About his meeting with BJP leader L K Advani, he admitted, “Inevitably, this issue figured in our discussions. He (Advani) explained his perception of India’s necessities”.
But, Kissinger emphasised again, he “was not here to push the deal.”
Is it also a coincidence, that the US Ambassador Mulford is frantically meeting Indian leaders, both left and right? Or that Secretary of State Condoleezza Rice was on the phone with her Indian counterpart, and Henry Paulson, the US Treasury Secretary took up the issue with the Communist leaders during a visit to West Bengal. All this in a week?
Why is Washington suddenly so interested to shield India’s interests? Is it possible that that it is their own interest that they are so vociferously defending?
It would indeed be wrong to believe that the US is doing India a favour by signing a deal which will open huge business opportunities for Washington (as well as other Western nations and Australia). Let us not forget that the US suffered a great deal from the post-test ban, as several less strict nations jumped to the opportunity to do business with India.
The deal is also probably a way for Washington to play the India card against China. A stronger nuclear India could help the US Administration balance the rise of China in Asia. As during the Cold War, the US prefers to fight proxy wars rather than direct ones. One easily understands the advantages of such a policy.
The China factor remains nevertheless crucial. Let us remember Vajpayee’s letter to Clinton after the 1998 test. “We have an overt nuclear weapon state on our borders, a state which committed armed aggression against India in 1962,” the Indian Prime Minister wrote. ”Although our relations with that country have improved in the last decade or so, an atmosphere of distrust persists mainly due to the unresolved border problem.”
The CPI-M General Secretary Prakash Karat says he opposes the nuclear deal on the ground that the US strategy is to encircle China. While it is true that Kissinger and his colleagues are not coming to do good to the ‘slippery’ Indians (they signed a deal and later refuse to operationalise it!), why should India try to encircle China? It is simply not in the Indian mentality and tradition to do so.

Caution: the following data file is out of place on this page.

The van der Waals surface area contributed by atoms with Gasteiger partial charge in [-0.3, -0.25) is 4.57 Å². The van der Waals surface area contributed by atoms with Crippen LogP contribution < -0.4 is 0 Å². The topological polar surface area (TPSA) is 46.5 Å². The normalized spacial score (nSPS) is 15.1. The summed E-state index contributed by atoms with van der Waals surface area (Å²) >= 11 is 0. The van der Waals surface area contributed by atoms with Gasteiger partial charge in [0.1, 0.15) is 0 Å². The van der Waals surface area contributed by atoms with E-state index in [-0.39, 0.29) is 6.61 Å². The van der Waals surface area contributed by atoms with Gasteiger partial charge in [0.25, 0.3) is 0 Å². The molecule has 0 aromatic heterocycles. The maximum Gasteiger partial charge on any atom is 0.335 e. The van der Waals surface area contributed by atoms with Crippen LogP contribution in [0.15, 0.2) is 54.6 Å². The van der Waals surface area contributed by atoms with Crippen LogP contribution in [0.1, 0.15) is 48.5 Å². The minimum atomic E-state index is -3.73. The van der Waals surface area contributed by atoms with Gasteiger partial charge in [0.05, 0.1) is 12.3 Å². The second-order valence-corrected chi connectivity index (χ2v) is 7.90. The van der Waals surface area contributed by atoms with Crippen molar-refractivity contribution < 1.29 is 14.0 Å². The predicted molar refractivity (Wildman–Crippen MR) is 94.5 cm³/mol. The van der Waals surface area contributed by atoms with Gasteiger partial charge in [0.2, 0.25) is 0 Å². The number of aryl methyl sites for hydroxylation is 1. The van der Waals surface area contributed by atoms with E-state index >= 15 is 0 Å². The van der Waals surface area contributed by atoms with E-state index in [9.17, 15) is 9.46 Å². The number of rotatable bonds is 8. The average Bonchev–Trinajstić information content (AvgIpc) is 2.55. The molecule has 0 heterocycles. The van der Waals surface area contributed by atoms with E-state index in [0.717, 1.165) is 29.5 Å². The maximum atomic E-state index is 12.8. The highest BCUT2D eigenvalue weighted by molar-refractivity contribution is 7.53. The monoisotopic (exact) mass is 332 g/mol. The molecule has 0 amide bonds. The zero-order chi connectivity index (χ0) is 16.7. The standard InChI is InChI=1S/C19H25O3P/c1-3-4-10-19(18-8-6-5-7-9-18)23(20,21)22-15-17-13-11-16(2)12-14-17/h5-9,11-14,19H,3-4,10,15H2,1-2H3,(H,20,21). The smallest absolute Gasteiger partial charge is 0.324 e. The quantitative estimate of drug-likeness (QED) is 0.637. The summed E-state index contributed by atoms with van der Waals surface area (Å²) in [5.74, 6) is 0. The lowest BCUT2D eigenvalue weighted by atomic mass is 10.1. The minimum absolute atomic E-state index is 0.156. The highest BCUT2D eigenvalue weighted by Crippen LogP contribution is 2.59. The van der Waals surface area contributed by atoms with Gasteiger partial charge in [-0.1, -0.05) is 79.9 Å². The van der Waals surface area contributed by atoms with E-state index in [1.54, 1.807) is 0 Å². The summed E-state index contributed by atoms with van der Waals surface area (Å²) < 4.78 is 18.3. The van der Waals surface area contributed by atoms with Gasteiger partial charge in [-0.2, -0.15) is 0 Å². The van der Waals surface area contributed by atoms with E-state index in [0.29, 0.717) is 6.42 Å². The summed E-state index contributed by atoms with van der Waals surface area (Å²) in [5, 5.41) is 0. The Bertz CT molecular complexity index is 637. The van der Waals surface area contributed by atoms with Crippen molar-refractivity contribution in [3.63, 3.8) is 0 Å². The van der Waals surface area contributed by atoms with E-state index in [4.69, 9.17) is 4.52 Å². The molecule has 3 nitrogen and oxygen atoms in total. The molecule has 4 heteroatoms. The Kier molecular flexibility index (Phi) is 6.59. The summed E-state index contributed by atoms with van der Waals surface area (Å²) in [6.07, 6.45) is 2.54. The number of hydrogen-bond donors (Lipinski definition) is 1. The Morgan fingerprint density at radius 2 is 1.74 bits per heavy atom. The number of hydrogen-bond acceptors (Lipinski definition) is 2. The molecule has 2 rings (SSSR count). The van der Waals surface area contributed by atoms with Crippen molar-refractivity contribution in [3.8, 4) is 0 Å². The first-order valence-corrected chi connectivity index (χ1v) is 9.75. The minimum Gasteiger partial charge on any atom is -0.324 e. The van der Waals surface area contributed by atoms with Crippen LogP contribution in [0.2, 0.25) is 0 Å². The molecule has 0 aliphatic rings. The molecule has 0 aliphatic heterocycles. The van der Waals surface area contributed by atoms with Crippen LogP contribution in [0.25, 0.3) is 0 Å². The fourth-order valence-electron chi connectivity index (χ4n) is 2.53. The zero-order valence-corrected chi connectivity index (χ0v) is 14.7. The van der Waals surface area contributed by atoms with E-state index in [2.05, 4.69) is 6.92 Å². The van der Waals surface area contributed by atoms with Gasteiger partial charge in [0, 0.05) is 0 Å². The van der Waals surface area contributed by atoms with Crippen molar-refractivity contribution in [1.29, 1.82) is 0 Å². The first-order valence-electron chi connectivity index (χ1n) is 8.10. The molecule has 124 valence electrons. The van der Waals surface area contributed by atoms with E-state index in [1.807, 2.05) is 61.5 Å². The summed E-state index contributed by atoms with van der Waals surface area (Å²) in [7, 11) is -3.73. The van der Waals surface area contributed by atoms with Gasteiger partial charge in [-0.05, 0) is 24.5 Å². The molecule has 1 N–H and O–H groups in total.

In another development, the BJP President has accused Karat and his comrades of putting pressure on the Cabinet Secretary to circulate a letter warning the members of the Cabinet that a function organised to felicitate the Dalai Lama for receiving the US Congressional Gold Medal was ‘not in conformity with the country’s foreign policy’.
This clearly shows Karat’s imperialist attitude. When Tibet was an independent nation, there was no question of encirclement and there was certainly no border dispute. Today the Roof of the World is colonised and therefore the problem.
To come back to Kissinger, as he was landing in Delhi some newly declassified documents from the Russian archives came to light which clearly show how ‘slippery and treacherous’ the former secretary of state can be.
A particular document narrates a meeting between the Soviet Ambassador Anatoly Dobrynin and Kissinger in February 1972. Dobrynin was called to the White House as Kissinger wanted to speak on a very sensitive issue.
The Ambassador noted: “[Kissinger] would like to bring me up to date, on a strictly confidential basis, about what specifically the Secretary of State knows concerning the state of Soviet-US relations, which have been discussed with me at the White House level (by the President and Kissinger), since the Secretary of State does not know everything. In this connection, he requests that I, the Soviet Ambassador, keep in mind during the upcoming conversation with the Secretary of State the special circumstances mentioned above and not touch on issues he knows nothing about.”
In other words, Kissinger, then the national security advisor, was negotiating behind the back of his own Secretary of State.
For those who had doubts about the Indo-US nuclear deal, Kissinger’s visit makes it even more suspicious.
Claude Arpi is an expert on the history of Tibet, China and the subcontinent. He was born in Angoulême, France. After graduating from Bordeaux University in 1974, he decided to live in India and settled in the South where he is still staying with his Indian wife and young daughter. He is the author of numerous English and French books including ‘The Fate of Tibet,’ ‘La Politique Française de Nehru: 1947-1954,’ ‘Born in Sin: the Panchsheel Agreement’ and ‘India and Her Neighbourhood.’ He writes regularly on Tibet, China, India and Indo-French relations. In the present article, he says India needs to act as a friend of China.